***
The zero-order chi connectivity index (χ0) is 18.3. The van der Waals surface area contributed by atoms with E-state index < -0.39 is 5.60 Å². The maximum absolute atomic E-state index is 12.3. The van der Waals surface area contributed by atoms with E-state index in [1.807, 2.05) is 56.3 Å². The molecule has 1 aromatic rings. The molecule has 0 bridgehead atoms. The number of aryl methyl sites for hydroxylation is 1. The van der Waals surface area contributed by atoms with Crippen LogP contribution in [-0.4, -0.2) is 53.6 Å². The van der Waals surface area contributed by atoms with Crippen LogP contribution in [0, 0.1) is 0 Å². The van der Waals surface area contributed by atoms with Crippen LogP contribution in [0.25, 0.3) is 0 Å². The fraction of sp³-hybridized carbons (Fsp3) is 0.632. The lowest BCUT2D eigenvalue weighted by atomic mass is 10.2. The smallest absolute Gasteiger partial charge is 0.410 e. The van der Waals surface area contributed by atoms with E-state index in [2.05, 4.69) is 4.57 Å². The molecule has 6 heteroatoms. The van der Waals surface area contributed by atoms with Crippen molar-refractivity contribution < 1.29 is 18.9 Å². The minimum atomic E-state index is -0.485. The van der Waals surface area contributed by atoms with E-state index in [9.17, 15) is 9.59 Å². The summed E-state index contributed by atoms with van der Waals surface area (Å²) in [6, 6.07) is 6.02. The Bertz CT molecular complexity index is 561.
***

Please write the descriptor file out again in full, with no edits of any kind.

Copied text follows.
The zero-order chi connectivity index (χ0) is 18.3. The van der Waals surface area contributed by atoms with E-state index < -0.39 is 5.60 Å². The maximum absolute atomic E-state index is 12.3. The van der Waals surface area contributed by atoms with E-state index in [1.807, 2.05) is 56.3 Å². The molecule has 1 aromatic rings. The molecule has 0 bridgehead atoms. The number of aryl methyl sites for hydroxylation is 1. The van der Waals surface area contributed by atoms with Crippen LogP contribution in [-0.4, -0.2) is 53.6 Å². The van der Waals surface area contributed by atoms with Crippen LogP contribution in [0, 0.1) is 0 Å². The van der Waals surface area contributed by atoms with Crippen LogP contribution in [0.25, 0.3) is 0 Å². The fraction of sp³-hybridized carbons (Fsp3) is 0.632. The lowest BCUT2D eigenvalue weighted by atomic mass is 10.2. The smallest absolute Gasteiger partial charge is 0.410 e. The van der Waals surface area contributed by atoms with E-state index in [2.05, 4.69) is 4.57 Å². The molecule has 6 heteroatoms. The van der Waals surface area contributed by atoms with Crippen molar-refractivity contribution < 1.29 is 18.9 Å². The minimum atomic E-state index is -0.485. The van der Waals surface area contributed by atoms with E-state index in [9.17, 15) is 9.59 Å². The summed E-state index contributed by atoms with van der Waals surface area (Å²) in [6, 6.07) is 6.02. The Bertz CT molecular complexity index is 561.